« ПредыдущаяПродолжить »
Th' unguarded Duncan? what not put upon
Bring forth men-children only!
Who dares receive it other,
I am settled; and bend up
ACT II. SCENE I.
The Same. Court within the Castle.
Enter BANQUO, and FLEANCE, with a torch before him'.
I take't, 'tis later, sir. Ban. Hold, take my sword.— There's husbandry in
9 Of our great QUELL?] To “quell ” and to kill are in fact the same word in their origin, from the Saxon ccellan. Here a quell” is used substantively,
i Enter Banquo, and Fleance, with a torch before him.] This is the old stagedirection, which says nothing about a servant, as in the modern editions. Fleance carried the torch before his father.
? There's HUSBANDRY in heaven,] i.e. thrift, or frugality in heaven.
Their candles are all out. Take thee that too.
Enter MACBETH, and a Servant with a torch.
I think not of them :
At your kind'st leisure. Macb. If you shall cleave to my consent, when 'tis, It shall make honour for you. Ban.
So I lose none
Sent forth great largess to your OFFICES.] It is not only needless, but improper, with Malone, to change “offices” of the old copies into officers. There were various “ offices” in the residences of the nobility, and servants belonging to each : to send largess to the “offices” in Macbeth's castle, was to give it to the persons employed in them. 4 If you shall cleave to my consent, when 'tis,
It shall make honour for you.) This passage has occasioned a good deal of discussion, but the sense seems evident : “If (says Macbeth) you shall adhere to my opinion, when that leisure arrives, it shall make honour for you."
In seeking to augment it, but still keep
Good repose, the while !
[Exeunt BANQUO and FLEANCE'. Macb. Go; bid thy mistress, when my drink is ready, She strike upon the bell. Get thee to bed.
[Exit Servant. Is this a dagger, which I see before me, The handle toward my hand ? Come, let me clutch
5 Exeunt Banquo and Fleance.] All the modern editors seem to have forgotten that Fleance had also to quit the stage, and merely note “ Exit Banquo." Fleance, no doubt, stood back while his father and Macbeth were talking together, and he goes out with Banquo, still carrying the torch. This was part of the economy of the old stage, which could not spare a performer merely for the purpose of carrying a torch, which might be borne by Fleance. When Macbeth enters with a servant, the “servant with a torch” is expressly mentioned in the stage-direction of the folios, and Macbeth has to send a necessary message by him to Lady Macbeth—“Go; bid thy mistress,” &c.
6 And on thy blade, and DUDGEON, GOUTS of blood,] The “ dudgeon” is the handle or haft of a dagger : “gouts” of blood are drops of blood, from the Fr. goutte. The word was unusual in this sense.
The curtain'd sleep: witchcraft celebrates?
[A bell rings.
7 The curtain'd sleep : witchcraft celebrates] So all the old copies : editors since the time of Davenant (Mr. Knight is an exception) have inserted now before “ witchcraft,” but surely injuriously, as regards the effect of the line: it is much more impressive in the original ; and, as has been often remarked, we have no right to attempt to improve Shakespeare's versification : if he thought fit to leave the line here with nine syllables, as he has done in other instances, some people may consider him wrong, but nobody ought to venture to correct him.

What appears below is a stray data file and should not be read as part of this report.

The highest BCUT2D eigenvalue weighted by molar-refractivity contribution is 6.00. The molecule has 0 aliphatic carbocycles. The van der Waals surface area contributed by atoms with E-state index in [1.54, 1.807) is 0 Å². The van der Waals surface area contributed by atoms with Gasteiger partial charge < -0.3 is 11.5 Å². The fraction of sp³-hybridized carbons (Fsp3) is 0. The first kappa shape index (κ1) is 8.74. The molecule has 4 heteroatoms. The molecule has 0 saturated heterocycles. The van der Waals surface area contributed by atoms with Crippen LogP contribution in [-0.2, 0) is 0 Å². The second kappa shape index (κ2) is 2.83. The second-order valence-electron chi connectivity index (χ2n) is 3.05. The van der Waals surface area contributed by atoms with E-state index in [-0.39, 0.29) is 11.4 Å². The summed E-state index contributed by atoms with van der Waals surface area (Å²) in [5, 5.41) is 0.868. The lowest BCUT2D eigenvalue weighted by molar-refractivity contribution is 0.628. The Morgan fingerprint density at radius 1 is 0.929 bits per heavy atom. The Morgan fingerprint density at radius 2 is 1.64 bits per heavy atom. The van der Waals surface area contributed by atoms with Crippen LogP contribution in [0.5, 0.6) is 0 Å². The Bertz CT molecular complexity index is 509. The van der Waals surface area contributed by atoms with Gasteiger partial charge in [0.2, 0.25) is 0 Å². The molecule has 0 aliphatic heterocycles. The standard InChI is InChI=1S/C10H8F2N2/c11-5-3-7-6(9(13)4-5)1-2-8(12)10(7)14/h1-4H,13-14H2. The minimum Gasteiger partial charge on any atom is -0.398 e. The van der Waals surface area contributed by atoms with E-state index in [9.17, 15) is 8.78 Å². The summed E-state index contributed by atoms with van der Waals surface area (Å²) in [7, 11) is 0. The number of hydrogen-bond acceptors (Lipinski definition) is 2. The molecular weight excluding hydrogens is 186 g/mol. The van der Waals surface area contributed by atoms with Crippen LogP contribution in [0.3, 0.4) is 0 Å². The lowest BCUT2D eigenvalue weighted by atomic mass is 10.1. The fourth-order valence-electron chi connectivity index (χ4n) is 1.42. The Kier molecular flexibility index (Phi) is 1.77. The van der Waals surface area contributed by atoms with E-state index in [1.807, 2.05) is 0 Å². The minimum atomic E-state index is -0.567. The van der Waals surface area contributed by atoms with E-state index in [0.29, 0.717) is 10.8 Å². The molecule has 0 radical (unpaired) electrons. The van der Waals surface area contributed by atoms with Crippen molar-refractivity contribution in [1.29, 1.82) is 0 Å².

& With Tarquin's ravishing STRIDES,] The folios have sides, out of which it is not easy to extract sense : the objections made to “strides” (which was Pope's word) have been two-fold ; first, that it is not the reading of the old copies; and next, that “ strides” does not indicate a “stealthy pace,” or moving “ like a ghost.” We cannot see the force of the last objection, inasmuch as a person with such a purpose would take “strides," in order that as few foot-falls as possible might be heard : neither is “strides” inconsistent with secrecy and silence. It was most likely a misprint.
9 Thou sure and firm-set earth,] In the old copies of 1623 and 1632 it stands soure, instead of “sure ;” but, no doubt, in the MS. from which the tragedy was printed in 1623, the word was written seure, a not very unusual mode of spelling it at that time ; and hence the corruption, which became sour in the folio, 1685.
1- which way they walk,] The folios read, “ which they may walk," obviously wrong. The Rev. Mr. Barry proposes another alteration of the old text, by reading," where they may walk ;” but ich was not used, as he supposes, for a contraction of rchere in manuscripts of the time: it was sometimes the contraction of " which," and if we conclude that “they” and “ way " had been transposed, and may misprinted for “ way," it gives us the ordinary, and, we apprehend, the correct reading.
Enter Lady MACBETH. Lady M. That which hath made them drunk hath
made me bold : What hath quench'd them hath given me fire.-Hark!
Peace! It was the owl that shriek’d, the fatal bellman, Which gives the stern'st good-night. He is about it. The doors are open; and the surfeited grooms Do mock their charge with snores: I have drugg’d
their possets, That death and nature do contend about them, Whether they live, or die.
Macb. [Within.] Who's there ?—what, ho?!
Lady M. Alack! I am afraid they have awak’d, And 'tis not done :—the attempt, and not the deed, Confounds us.—Hark !—I laid their daggers ready, He could not miss them.—Had he not resembled My father as he slept, I had done't.—My husband ?
Enter MACBETH. Macb. I have done the deed.—Didst thou not hear a
noise ? Lady M. I heard the owl scream, and the crickets
cry. Did not you speak ? Macb.
When ? Lady M.
As I descended ?
? Who's there? what, ho!] In the old copies, “ Enter Macbeth” is placed above this speech, but he does not in fact enter till afterwards.